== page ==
Two lawsuits over sweltering conditions in Texas's prisons are now working their way through the federal courts.
During last summer's record heat wave that scorched Texas, at least four inmates died of hyperthermia or heat stroke behind bars, Manny Fernandez reported in Wednesday's New York Times . The family of one of those dead inmates, 58-year-old Larry Gene McCollum, filed a wrongful death lawsuit in federal court in Austin on Tuesday. (McCollum was serving an 11-month sentence for forgery when he died last July, the Texas Tribune reported Tuesday.)
Another lawsuit, filed in 2008, has been appealed to the U.S. Court of Appeals for the Fifth Circuit. In that case, Eugene Blackmon sued the Texas Department of Criminal Justice after he said he suffered "headaches, blurred vision, and nausea" after being confined in a Beeville prison, the Garza East Unit , where the indoor heat index reportedly reached 134 degrees.
“The Constitution doesn’t require a comfortable prison, but it requires a safe and humane prison,” Scott Medlock of the Texas Civil Rights Project, a group involved in both lawsuits, said. “Housing prisoners in these temperatures is brutal.”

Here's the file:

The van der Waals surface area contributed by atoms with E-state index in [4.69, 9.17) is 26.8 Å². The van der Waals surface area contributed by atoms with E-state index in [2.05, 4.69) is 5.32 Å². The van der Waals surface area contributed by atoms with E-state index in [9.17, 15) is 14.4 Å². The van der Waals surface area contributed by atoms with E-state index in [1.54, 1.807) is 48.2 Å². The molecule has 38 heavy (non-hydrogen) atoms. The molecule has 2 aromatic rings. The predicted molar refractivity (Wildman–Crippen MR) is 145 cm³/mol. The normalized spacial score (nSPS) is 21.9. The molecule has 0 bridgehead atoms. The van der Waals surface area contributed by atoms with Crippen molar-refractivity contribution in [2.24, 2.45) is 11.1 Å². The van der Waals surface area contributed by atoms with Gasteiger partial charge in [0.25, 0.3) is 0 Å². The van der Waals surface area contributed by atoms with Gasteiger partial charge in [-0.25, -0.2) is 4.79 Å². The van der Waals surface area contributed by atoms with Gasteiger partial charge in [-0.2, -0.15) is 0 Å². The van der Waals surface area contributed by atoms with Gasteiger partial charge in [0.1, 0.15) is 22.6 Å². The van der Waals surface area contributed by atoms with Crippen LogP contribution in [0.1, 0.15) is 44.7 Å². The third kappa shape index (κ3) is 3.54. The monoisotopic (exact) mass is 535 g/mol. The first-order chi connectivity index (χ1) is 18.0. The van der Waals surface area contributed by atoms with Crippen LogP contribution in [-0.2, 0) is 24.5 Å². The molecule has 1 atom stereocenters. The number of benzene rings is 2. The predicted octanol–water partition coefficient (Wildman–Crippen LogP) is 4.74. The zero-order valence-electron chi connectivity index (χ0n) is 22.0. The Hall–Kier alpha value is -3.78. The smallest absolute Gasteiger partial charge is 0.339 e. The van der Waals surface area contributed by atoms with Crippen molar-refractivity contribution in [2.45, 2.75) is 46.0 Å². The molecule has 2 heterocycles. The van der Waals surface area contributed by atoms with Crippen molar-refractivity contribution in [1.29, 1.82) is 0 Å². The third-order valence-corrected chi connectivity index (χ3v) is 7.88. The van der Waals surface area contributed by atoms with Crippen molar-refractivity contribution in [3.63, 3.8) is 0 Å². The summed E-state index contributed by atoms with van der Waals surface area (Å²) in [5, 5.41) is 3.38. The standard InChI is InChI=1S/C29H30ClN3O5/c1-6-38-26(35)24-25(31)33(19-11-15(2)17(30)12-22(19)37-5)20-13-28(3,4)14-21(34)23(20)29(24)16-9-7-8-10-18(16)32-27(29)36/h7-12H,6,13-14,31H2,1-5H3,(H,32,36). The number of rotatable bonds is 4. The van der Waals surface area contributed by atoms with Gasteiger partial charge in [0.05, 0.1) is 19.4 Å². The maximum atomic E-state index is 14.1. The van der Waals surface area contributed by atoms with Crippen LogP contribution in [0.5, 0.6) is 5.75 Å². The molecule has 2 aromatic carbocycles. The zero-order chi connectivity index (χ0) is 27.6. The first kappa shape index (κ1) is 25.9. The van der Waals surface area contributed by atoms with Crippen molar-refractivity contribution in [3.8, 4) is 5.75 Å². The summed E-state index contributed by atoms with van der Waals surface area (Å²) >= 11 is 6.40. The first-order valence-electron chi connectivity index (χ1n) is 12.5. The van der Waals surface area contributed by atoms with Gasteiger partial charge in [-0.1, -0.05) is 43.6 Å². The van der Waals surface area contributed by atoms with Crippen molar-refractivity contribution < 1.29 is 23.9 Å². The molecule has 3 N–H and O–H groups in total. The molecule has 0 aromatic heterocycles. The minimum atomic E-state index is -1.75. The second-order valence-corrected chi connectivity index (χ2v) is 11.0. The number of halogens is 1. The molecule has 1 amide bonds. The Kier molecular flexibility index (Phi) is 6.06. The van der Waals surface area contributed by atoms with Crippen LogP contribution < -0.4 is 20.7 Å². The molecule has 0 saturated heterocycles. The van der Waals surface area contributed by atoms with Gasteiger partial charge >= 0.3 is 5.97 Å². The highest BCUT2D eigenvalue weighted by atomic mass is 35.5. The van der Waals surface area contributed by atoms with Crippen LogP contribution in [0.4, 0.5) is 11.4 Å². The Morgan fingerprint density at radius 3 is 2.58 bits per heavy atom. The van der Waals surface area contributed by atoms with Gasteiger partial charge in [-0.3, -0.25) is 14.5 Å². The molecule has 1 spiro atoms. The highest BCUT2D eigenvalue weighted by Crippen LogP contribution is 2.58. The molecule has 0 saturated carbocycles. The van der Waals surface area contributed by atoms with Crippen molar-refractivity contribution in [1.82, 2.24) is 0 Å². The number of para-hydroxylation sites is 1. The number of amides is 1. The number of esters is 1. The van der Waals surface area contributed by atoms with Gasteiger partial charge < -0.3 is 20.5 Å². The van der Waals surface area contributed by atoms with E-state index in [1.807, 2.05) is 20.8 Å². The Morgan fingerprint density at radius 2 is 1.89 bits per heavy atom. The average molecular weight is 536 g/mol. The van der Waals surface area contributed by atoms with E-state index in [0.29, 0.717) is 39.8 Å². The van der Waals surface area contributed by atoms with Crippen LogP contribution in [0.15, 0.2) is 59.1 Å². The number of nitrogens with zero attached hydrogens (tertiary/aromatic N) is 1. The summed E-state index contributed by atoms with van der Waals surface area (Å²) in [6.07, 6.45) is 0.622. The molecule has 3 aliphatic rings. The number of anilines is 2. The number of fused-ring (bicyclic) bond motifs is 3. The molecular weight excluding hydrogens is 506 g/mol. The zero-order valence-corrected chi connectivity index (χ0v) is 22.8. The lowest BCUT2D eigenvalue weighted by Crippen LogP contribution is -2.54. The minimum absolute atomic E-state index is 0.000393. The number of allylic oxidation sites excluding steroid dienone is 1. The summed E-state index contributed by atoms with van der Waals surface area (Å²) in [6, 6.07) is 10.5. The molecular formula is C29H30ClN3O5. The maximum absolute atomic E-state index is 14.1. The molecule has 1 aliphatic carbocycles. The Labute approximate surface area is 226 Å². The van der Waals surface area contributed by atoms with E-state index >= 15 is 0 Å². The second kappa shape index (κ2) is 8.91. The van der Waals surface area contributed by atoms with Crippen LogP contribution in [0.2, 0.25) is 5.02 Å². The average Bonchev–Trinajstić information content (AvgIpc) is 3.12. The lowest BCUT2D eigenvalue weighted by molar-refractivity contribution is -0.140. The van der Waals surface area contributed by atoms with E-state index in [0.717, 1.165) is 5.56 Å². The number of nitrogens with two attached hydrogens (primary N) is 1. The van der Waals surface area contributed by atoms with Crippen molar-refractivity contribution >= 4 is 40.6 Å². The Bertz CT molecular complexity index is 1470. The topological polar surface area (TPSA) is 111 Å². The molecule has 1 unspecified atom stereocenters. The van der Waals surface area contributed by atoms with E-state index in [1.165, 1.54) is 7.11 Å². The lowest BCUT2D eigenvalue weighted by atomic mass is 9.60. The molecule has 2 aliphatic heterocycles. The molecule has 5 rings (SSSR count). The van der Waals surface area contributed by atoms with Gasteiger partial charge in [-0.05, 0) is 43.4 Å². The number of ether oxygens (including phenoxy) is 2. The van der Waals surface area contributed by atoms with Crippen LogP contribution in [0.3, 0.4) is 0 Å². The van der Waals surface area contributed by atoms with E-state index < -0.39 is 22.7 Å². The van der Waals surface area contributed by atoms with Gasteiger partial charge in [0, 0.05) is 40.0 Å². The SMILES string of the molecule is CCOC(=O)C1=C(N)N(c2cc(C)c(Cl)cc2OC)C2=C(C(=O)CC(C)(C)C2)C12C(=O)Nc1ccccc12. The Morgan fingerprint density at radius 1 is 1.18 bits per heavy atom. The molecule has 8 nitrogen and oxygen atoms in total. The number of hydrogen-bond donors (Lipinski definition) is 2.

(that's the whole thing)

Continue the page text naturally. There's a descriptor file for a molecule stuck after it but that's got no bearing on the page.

Air conditioning in the Texas prison system is relatively rare: "Only 21 of the 111 Texas Department of Criminal Justice units are fully air-conditioned, TDCJ spokesman Jason Clark said. The remaining 90 are partially air-conditioned, usually in the medical or education area of the unit rather than the housing area," according to the Texas Tribune .
These unairconditioned conditions exist thanks to a peculiar quirk of Texas law that "requires county jails to maintain temperature levels between 65 and 85 degrees" but does not impose the standard on state prisons, Fernandez reported.
Gawker's Hamilton Nolan was horrified at the news: "Four (4) (FOUR) Texas inmates died from the heat last summer. Four. Dead. That is a problem," he wrote.